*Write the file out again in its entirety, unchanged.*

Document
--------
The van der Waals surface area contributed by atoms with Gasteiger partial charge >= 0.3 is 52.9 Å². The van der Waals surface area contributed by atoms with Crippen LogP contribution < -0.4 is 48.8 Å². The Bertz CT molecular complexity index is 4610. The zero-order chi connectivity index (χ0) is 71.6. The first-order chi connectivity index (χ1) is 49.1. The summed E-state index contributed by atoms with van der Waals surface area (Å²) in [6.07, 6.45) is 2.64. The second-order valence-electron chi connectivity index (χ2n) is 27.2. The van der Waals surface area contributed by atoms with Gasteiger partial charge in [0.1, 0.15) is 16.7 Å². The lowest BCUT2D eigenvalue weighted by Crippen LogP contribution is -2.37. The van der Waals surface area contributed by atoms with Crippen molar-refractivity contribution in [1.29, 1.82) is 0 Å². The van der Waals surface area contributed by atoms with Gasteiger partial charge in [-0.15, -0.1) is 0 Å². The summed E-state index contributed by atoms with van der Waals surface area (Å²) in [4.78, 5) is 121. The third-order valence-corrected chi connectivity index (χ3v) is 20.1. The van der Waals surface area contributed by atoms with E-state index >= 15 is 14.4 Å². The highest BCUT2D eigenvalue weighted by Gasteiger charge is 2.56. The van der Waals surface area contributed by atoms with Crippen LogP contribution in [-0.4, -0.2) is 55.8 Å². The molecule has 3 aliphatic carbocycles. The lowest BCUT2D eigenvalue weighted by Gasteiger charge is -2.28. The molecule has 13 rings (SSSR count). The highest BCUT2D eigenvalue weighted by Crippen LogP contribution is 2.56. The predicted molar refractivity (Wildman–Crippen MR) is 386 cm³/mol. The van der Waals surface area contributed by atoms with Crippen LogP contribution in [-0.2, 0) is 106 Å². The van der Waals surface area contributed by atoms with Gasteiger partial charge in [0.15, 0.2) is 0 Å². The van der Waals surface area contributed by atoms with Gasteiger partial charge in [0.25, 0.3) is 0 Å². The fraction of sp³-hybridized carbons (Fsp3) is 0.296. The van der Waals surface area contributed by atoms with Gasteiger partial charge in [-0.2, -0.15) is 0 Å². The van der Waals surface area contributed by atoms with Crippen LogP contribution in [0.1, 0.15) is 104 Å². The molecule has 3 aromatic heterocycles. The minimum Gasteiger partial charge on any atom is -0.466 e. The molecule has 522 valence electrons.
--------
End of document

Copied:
The van der Waals surface area contributed by atoms with Gasteiger partial charge >= 0.3 is 52.9 Å². The van der Waals surface area contributed by atoms with Crippen LogP contribution < -0.4 is 48.8 Å². The Bertz CT molecular complexity index is 4610. The zero-order chi connectivity index (χ0) is 71.6. The first-order chi connectivity index (χ1) is 49.1. The summed E-state index contributed by atoms with van der Waals surface area (Å²) in [6.07, 6.45) is 2.64. The second-order valence-electron chi connectivity index (χ2n) is 27.2. The van der Waals surface area contributed by atoms with Gasteiger partial charge in [0.1, 0.15) is 16.7 Å². The lowest BCUT2D eigenvalue weighted by Crippen LogP contribution is -2.37. The van der Waals surface area contributed by atoms with Crippen molar-refractivity contribution in [1.29, 1.82) is 0 Å². The van der Waals surface area contributed by atoms with Gasteiger partial charge in [-0.15, -0.1) is 0 Å². The summed E-state index contributed by atoms with van der Waals surface area (Å²) in [4.78, 5) is 121. The third-order valence-corrected chi connectivity index (χ3v) is 20.1. The van der Waals surface area contributed by atoms with E-state index >= 15 is 14.4 Å². The highest BCUT2D eigenvalue weighted by Gasteiger charge is 2.56. The van der Waals surface area contributed by atoms with Crippen LogP contribution in [-0.4, -0.2) is 55.8 Å². The molecule has 3 aliphatic carbocycles. The lowest BCUT2D eigenvalue weighted by Gasteiger charge is -2.28. The molecule has 13 rings (SSSR count). The highest BCUT2D eigenvalue weighted by Crippen LogP contribution is 2.56. The predicted molar refractivity (Wildman–Crippen MR) is 386 cm³/mol. The van der Waals surface area contributed by atoms with Crippen LogP contribution in [-0.2, 0) is 106 Å². The van der Waals surface area contributed by atoms with Gasteiger partial charge in [0.15, 0.2) is 0 Å². The van der Waals surface area contributed by atoms with Gasteiger partial charge in [0.25, 0.3) is 0 Å². The fraction of sp³-hybridized carbons (Fsp3) is 0.296. The van der Waals surface area contributed by atoms with Gasteiger partial charge in [-0.2, -0.15) is 0 Å². The van der Waals surface area contributed by atoms with Crippen LogP contribution in [0.1, 0.15) is 104 Å². The molecule has 3 aromatic heterocycles. The minimum Gasteiger partial charge on any atom is -0.466 e. The molecule has 522 valence electrons.